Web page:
On the morning of the third day I left Negombo to Colombo by bus (a trip of about 40 minutes, with AC, for 120 rupees), from where I would leave shorty after on a train to Kandy, my next destination in Sri Lanka. The trip to Kandy took 3 hours. I recommend the advance purchase of the train ticket to ensure you have an assigned seat. Otherwise you’ll have to run like hell to get in the carriage before anyone else and manage to take a seat.
What to see and visit: Temple of the Sacred Tooth, Temple of the Great Buddha, Royal Botanical Gardens, Kandy Lake, tea factories, Spice Garden, watch the sunset at the Slighty Chilled Lounge by the lake.
| Day 5
After 2 nights in Kandy It was time to go to Dambulla, further north, which would serve as a base to also visit Sigiriya and Pollonaruwa, two of Sri Lanka’s most important historical points of interest. I left Kandy by bus (ticket bought on site), having taken about 2 hours to arrive at Dambulla.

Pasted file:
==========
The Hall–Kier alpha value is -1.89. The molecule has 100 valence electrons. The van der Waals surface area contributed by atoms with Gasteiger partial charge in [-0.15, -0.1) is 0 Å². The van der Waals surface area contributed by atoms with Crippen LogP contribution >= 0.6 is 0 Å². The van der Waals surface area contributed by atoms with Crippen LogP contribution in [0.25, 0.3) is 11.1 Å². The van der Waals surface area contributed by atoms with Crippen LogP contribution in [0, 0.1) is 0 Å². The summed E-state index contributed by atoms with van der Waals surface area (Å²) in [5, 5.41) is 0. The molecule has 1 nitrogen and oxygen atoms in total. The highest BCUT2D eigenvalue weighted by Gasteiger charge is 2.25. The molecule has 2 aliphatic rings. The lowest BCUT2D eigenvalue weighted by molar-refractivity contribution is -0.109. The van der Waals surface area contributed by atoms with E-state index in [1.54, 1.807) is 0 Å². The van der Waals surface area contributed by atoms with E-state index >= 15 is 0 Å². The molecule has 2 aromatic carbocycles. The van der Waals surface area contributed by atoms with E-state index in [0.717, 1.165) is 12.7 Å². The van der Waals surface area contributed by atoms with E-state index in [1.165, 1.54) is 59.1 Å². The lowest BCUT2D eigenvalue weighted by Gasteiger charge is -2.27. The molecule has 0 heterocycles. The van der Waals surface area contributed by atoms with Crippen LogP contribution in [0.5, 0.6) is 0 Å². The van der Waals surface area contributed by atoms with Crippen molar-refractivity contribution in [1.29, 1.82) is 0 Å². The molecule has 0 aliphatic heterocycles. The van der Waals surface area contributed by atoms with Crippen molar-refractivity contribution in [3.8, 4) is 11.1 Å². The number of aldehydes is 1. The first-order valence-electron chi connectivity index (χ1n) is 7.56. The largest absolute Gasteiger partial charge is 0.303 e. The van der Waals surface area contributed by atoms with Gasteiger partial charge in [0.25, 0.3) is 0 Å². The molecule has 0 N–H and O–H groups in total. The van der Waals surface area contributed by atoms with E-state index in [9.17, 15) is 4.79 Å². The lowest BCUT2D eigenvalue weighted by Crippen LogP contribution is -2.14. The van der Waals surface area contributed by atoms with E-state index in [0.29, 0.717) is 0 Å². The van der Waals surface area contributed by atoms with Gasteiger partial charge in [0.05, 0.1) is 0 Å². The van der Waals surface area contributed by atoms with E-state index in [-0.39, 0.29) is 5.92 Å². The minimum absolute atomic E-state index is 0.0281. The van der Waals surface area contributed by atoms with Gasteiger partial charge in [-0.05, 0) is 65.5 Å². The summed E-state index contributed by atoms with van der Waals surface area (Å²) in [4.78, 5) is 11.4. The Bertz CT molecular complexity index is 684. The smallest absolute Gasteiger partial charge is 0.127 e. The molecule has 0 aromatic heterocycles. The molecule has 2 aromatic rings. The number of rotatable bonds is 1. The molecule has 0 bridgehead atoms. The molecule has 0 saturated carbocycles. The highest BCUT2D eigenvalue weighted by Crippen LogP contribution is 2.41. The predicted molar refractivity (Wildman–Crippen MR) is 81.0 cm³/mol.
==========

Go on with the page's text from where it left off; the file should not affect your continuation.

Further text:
What to see and visit: Golden Temple, Temple of Dambulla Cave, Buddhist Museum.
| Day 6
Dambulla-Sigiryia (Lion’s Rock)
The next day I left Dambulla on a tuk-tuk (booked through the Guesthouse) at 8 a.m. towards Sigiryia. Along the way the driver stopped at some places of interest. The ticket to climb to the top of Sigiryia (a 360mt high rock) costs USD 30, but I can assure you it’s worth the arduous climb: the view from the top is absolutely amazing and this is one of the most important historical sites in the country. It’s unquestionably a mandatory destination in a travel itinerary in Sri Lanka.
You have other ways to get to Sigiryia besides using a tuk tuk, but for me it was undoubtedly the best choice, for the flexibility and opportunity that it offered me to see places I would never have seen otherwise.